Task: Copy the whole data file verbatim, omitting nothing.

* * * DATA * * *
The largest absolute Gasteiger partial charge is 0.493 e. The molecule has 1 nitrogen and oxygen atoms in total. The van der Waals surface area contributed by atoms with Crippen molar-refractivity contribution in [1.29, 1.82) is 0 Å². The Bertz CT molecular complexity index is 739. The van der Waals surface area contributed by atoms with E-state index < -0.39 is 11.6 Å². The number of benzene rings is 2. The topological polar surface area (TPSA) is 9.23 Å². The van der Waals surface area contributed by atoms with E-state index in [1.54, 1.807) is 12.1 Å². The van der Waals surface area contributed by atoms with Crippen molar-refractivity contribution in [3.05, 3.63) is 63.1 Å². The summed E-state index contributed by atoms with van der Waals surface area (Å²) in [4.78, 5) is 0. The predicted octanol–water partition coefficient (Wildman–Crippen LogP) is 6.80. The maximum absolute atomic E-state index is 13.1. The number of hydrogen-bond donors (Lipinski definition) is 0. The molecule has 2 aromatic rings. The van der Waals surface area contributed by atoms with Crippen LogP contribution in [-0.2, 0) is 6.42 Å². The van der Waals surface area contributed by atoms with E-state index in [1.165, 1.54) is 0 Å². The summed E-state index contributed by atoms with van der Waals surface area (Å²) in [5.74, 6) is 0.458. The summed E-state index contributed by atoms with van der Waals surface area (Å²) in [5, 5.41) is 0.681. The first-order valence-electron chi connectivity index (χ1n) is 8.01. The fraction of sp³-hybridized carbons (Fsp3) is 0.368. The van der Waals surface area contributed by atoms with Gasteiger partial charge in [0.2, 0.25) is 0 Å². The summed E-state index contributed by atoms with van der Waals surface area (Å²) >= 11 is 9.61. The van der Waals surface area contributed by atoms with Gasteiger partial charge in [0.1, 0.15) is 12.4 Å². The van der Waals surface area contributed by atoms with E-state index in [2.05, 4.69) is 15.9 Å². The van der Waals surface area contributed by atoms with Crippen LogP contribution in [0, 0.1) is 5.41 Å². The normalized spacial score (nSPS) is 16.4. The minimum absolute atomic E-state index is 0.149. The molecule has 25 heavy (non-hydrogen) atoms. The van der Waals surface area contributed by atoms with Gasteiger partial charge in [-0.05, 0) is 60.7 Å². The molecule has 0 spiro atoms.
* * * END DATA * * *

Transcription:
The largest absolute Gasteiger partial charge is 0.493 e. The molecule has 1 nitrogen and oxygen atoms in total. The van der Waals surface area contributed by atoms with Crippen molar-refractivity contribution in [1.29, 1.82) is 0 Å². The Bertz CT molecular complexity index is 739. The van der Waals surface area contributed by atoms with E-state index < -0.39 is 11.6 Å². The number of benzene rings is 2. The topological polar surface area (TPSA) is 9.23 Å². The van der Waals surface area contributed by atoms with E-state index in [1.54, 1.807) is 12.1 Å². The van der Waals surface area contributed by atoms with Crippen molar-refractivity contribution in [3.05, 3.63) is 63.1 Å². The summed E-state index contributed by atoms with van der Waals surface area (Å²) in [4.78, 5) is 0. The predicted octanol–water partition coefficient (Wildman–Crippen LogP) is 6.80. The maximum absolute atomic E-state index is 13.1. The number of hydrogen-bond donors (Lipinski definition) is 0. The molecule has 2 aromatic rings. The van der Waals surface area contributed by atoms with Crippen LogP contribution in [-0.2, 0) is 6.42 Å². The van der Waals surface area contributed by atoms with E-state index in [1.165, 1.54) is 0 Å². The summed E-state index contributed by atoms with van der Waals surface area (Å²) in [5.74, 6) is 0.458. The summed E-state index contributed by atoms with van der Waals surface area (Å²) in [5, 5.41) is 0.681. The first-order valence-electron chi connectivity index (χ1n) is 8.01. The fraction of sp³-hybridized carbons (Fsp3) is 0.368. The van der Waals surface area contributed by atoms with Gasteiger partial charge in [0.2, 0.25) is 0 Å². The summed E-state index contributed by atoms with van der Waals surface area (Å²) >= 11 is 9.61. The van der Waals surface area contributed by atoms with Gasteiger partial charge in [0.1, 0.15) is 12.4 Å². The van der Waals surface area contributed by atoms with E-state index in [2.05, 4.69) is 15.9 Å². The van der Waals surface area contributed by atoms with Crippen LogP contribution in [0, 0.1) is 5.41 Å². The normalized spacial score (nSPS) is 16.4. The minimum absolute atomic E-state index is 0.149. The molecule has 25 heavy (non-hydrogen) atoms. The van der Waals surface area contributed by atoms with Gasteiger partial charge in [-0.05, 0) is 60.7 Å². The molecule has 0 spiro atoms.